My Favorite Books
I read a lot, especially non-fiction.
Nowadays I read mostly on my Kindle app, which has about 300 books in it right now, or I listen to books on Audible while I play Tetris.
I know it sounds a bit trite to say, but here’s a list of books that changed how I view the world in one way or another.
In no particular order:
An antidote to the spend-everything mindset of modern consumer life, with very achievable ways for average people to reach financial independance.
This book was the key for me in becoming debt-free early in my career.
It is especially relevant nowadays when so many people have massive student loan debt and very little savings.
This book helped me get on top of all my tasks — in work and life — in a stress-free way.
My biggest takeaway is to get your task lists out of your brain and recorded in a system that you trust. By doing this, you are letting your mind let go of things that you don’t need to keep stressing about.
My own system is very simple. It’s just a few to-do lists in a text file on my computer. (See How I Work.)
The author, drawing on his experience of building two major successful businesses from scratch, talks about how to grow a small business organically.
Success doesn’t come from expensive college degrees, or taking big risks, but by providing real value in a way that stems from your own personality and first-hand experience.
It’s a refreshing counterpoint to the soulless approach to business that involves “growth hacking”, “killing it”, and “extracting value” from customers.
A thoughtful book on the creative journey that goes beyond platitudes and provides practical creativity techniques that actually work.
I've found her concept of “Morning Pages”, a kind of journaling by free association, to be extremely helpful in solving creative and personal problems.
All of Julia Cameron’s other books are worth reading, but if you only read one, this is it.
An all-text comic book by the controversial creator of the long-running Cerebus comic book.
Written before the internet era of blogs and YouTube videos, this was a rare and raw look into the world of a successful solo creator, with tips on productivity, writing and drawing, running an “indie” business, and developing a creative vision.
Through a series of experiments, the author found that people report their greatest happiness, not when they are indulging in good food or other passive activities, but when they are in the “flow” — being fully engaged in tasks that present the right amount of challenge for them.
Flow activities are things like rock climbing, reading an immersive novel, or playing a closely-matched chess game.
Over the years, this had led me to chose more positive, creative ways to spend my time, rather than chasing hedonism (though I like some hedonism).
A controversial book that provides evidence that, while external awards (prizes, praise, etc.) might be effective at motivating people in the short-term, they do so at the cost of our long-term motivation, happiness, and moral grounding.
These external influences actually erode our intrinsic (internal, self-driven) desire to do things because we enjoy them or believe they are important.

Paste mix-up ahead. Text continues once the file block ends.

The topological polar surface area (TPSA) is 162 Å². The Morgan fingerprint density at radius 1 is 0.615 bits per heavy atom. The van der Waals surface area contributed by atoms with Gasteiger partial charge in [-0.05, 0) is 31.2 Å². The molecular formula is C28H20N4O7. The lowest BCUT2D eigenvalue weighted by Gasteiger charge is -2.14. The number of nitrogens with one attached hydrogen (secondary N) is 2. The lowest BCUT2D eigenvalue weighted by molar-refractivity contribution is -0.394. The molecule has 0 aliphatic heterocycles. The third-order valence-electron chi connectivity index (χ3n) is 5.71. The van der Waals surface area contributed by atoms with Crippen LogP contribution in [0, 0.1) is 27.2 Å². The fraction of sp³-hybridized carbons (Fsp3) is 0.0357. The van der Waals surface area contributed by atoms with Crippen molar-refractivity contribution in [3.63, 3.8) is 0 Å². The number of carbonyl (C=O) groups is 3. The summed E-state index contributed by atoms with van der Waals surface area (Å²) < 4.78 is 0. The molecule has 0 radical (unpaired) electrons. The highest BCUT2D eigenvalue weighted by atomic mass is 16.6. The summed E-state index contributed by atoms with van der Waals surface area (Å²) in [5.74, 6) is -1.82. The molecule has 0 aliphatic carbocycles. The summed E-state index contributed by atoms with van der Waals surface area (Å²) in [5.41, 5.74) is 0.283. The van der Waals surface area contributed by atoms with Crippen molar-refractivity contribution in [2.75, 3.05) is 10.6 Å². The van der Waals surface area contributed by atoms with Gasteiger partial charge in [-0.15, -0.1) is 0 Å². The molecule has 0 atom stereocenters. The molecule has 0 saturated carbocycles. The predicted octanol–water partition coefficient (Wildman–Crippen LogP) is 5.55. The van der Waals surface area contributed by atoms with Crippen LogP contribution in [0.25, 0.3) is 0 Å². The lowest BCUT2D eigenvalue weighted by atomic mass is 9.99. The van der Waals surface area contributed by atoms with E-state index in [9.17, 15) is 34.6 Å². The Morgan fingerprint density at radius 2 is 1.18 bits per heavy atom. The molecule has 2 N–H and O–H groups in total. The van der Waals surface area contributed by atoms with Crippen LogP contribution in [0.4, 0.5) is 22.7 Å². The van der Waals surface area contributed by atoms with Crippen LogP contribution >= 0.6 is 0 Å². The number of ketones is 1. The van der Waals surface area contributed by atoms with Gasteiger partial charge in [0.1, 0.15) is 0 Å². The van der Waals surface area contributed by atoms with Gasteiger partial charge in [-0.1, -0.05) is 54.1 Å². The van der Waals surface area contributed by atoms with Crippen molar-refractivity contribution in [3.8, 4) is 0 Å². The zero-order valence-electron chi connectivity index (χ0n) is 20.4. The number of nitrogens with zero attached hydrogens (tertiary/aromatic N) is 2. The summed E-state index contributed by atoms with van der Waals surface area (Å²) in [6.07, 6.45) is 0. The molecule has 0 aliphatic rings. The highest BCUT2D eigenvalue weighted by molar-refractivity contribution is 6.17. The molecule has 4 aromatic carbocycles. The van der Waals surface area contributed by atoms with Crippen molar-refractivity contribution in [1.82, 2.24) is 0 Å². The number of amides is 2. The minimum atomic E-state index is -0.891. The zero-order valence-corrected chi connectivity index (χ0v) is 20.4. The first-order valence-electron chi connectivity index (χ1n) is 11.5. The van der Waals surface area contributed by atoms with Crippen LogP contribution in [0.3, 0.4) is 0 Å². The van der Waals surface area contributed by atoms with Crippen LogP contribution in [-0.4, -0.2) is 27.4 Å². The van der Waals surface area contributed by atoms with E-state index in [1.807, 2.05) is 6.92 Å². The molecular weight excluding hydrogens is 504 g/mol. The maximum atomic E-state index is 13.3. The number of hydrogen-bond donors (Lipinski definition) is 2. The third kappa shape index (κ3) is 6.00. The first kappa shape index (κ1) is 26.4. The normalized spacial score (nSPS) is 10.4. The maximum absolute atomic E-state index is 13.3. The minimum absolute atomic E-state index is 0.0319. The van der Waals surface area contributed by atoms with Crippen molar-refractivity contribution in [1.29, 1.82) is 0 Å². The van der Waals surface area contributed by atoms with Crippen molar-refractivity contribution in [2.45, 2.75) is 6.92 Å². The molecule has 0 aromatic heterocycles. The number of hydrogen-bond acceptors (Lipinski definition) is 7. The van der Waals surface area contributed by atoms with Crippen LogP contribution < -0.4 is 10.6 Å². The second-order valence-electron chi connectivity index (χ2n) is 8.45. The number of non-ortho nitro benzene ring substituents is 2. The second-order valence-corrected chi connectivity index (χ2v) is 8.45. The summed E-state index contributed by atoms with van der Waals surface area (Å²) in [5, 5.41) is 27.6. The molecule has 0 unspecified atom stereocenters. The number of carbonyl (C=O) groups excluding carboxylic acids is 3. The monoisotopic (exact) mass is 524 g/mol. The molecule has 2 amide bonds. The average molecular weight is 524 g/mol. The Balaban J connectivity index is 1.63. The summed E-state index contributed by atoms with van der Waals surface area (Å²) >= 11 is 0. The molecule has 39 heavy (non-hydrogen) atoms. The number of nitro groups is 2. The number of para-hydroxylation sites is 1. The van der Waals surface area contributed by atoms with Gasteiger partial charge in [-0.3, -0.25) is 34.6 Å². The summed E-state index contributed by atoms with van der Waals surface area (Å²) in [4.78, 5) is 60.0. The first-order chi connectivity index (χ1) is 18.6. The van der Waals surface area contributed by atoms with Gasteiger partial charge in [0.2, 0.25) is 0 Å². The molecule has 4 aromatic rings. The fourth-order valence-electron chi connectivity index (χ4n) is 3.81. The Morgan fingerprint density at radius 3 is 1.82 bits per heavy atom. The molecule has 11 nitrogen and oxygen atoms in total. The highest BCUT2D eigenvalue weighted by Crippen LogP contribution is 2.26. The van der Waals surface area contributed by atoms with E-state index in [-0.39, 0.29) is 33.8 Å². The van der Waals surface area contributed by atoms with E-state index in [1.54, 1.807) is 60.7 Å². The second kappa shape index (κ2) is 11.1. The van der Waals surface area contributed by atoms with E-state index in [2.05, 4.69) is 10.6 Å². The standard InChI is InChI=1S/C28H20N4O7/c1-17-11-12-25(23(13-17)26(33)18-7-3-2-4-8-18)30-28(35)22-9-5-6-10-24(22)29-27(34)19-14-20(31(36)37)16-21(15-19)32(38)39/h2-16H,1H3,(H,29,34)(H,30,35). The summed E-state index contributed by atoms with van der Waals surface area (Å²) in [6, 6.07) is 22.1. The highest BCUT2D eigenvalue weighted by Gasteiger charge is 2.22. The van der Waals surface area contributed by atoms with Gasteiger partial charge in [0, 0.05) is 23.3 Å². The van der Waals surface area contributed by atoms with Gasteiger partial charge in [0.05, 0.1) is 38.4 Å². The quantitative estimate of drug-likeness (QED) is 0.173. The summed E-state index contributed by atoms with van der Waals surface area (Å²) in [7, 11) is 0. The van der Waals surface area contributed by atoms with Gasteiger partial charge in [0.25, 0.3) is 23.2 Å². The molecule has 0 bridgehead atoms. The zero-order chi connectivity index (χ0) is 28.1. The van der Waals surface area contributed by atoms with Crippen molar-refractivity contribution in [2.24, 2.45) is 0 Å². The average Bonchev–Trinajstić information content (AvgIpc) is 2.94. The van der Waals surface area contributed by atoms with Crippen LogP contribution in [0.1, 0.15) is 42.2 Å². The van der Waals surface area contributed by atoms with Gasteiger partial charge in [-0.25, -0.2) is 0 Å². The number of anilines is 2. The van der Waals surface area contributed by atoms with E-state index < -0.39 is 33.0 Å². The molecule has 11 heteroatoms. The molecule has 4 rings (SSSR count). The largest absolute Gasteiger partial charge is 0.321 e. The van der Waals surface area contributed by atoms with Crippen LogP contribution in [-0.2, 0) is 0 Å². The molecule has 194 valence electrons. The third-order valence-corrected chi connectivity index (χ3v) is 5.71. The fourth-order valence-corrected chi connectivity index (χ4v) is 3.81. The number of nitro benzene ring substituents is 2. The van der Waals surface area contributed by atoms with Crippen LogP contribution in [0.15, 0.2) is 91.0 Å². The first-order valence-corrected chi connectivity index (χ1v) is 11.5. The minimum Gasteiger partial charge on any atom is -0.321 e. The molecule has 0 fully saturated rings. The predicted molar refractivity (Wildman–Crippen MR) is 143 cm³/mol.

This is not only important for teachers and parents raising young people, but it’s especially relevant for everyone today, as so much online content is driven by the desire for Likes, Upvotes, and Followers.
This is supported by the evidence provided in Flow.
The seminal book by the leading proponent of CBT (Cognitive Behavioral Therapy), which is an evidence-based, clinically-proven approach to treating depression and anxiety.
I have found the “rational response” technique to be extremely effective in being able to control excessive negative thoughts.
Reading this book is actually clinically proven to reduce depression at a level equal to some medications.
The bible of writing code, agnostic of programming language.
I credit this book with upgrading my ability from beginner to professional when I read it early in my career.
While it’s a huge book, each chapter is self-contained and easy to read.
The classic book on the psychology behind branding and marketing, and why there is usually a clear winner in any given category (Coke, Google, etc.)
It’s easy to read, but broad in its scope, especially if you’re curious about why certain products are advertised the way they are, and what mistakes companies have made in the past.
Based on the PBS mini-series by the same name, this is an accessible and inspiring book that covers all of the key topics of science (from evolution to astronomy) with such clarity and humanity that I wish everyone in the world would read it at least once.
A good follow up is The Demon Haunted World, which addresses the importance of critical thinking in a world filled with conflicting ideas and spurious claims. Incredibly relevant today.
Evolution is still one of the most controversial and important ideas in all of science, and the perspective in this book is an exciting way to think about how it works.
The author proposes that genes are the primary vehicles of evolution — not organisms (us!), which can be thought of as just gene carriers.
This book also coined the term “meme”, which has since been diluted by internet culture, but in its original form was a ground-breaking idea — that ideas take on a life of their own.
A fascinating series of articles by the author of the Pulitzer prize-winning Godel, Escher, Bach.
It’s crammed with challenging ideas ranging from artificial intelligence, music, creativity, word play, and personal identity.
This book was a big influence on how I think about creativity.
Will Winter's Weekly Whatever